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Title: Improving sitting posture in paraplegia via functional electrical stimulation
Author: Vanoncini, Michele
ISNI:       0000 0001 3542 6595
Awarding Body: The University of Reading
Current Institution: University of Reading
Date of Award: 2008
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This study is an experimental investigation on the application of Functional Electrical Stimulation (FES) to the trunk muscles in paraplegic subjects. The aim is to improve trunk balance during reaching/grasping activities, and to explore a potential use of FES for the prevention of pressure sores. The research comprises three parts: the development of a model of the human trunk, the synthesis of closed loop controllers for the stimulation, and the use of FES for pressure sore prevention. Biomechanical models of the trunk, available from previous studies, are not appropriate for the synthesis of FES controllers. They are difficult to identify due to the high number of prameters, and hence cannot be taken into account the daily variations of the muscle response to the stimulation. This study proposes a novel approach, based on a simple model, which can be identified prior to any stimulation session. The investigation on automatic control of FES aims at trunk stabilisation and rejection of disturbances. Two regulators are considered: a Proportional Integral Derivative (PID) and a Linear Quadratic Regulator (LQR). The results show that a development by trial and error of a PID controller is feasible, and hence should be considered in practical applications. The study also shows that the simple model previously developed and be employed in the synthesis of an LQR controller. Finally, the study considers the stimulation of the trunk extensors as a tool for pressure sore prevention. This is a novel FES application, potentially more practical than the stimulation of the gluteal or quadriceps muscles, proposed by other authors. The experimental study described in this thesis shows that the stimulation of the trunk extensors can be used to induce a periodic change of the pressure distribution on the buttocks, and hence can potentially be employed as a tool for prevention.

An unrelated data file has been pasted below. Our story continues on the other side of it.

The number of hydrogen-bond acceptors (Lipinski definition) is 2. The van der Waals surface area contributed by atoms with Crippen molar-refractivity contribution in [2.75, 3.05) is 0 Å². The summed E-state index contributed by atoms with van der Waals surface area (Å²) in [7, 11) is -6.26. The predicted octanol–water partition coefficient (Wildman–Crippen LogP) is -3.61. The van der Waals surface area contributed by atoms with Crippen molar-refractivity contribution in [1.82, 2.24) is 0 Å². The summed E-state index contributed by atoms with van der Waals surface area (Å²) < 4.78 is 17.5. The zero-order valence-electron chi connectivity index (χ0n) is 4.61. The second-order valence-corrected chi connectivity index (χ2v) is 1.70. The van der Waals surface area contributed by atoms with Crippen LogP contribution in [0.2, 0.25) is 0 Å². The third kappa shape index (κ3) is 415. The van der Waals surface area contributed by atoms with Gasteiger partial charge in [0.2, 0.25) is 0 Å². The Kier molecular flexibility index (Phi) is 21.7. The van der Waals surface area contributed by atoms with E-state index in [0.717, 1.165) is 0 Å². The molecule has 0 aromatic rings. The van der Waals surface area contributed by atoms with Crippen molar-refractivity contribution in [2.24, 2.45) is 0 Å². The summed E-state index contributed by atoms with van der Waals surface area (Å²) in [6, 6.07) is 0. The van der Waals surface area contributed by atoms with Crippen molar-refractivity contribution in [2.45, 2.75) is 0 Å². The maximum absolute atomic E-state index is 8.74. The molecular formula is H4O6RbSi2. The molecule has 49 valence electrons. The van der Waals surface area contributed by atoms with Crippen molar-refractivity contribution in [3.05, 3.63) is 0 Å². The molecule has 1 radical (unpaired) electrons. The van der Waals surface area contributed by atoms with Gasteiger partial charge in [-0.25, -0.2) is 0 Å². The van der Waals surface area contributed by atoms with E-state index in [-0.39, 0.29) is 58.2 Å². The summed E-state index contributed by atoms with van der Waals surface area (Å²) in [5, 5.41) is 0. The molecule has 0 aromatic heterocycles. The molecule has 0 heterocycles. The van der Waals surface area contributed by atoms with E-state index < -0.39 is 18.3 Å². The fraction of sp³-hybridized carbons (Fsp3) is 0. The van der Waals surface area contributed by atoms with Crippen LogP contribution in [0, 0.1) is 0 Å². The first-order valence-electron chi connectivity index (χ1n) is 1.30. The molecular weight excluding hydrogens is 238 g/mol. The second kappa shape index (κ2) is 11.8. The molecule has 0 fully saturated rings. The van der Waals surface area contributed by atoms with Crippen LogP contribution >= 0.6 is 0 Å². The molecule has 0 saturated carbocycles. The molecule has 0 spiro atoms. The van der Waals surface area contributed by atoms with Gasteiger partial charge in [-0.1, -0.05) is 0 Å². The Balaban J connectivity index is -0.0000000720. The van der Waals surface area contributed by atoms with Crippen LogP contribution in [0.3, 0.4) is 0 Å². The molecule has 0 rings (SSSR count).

Supervisor: Not available Sponsor: Not available
Qualification Name: Thesis (Ph.D.) Qualification Level: Doctoral
EThOS ID:  DOI: Not available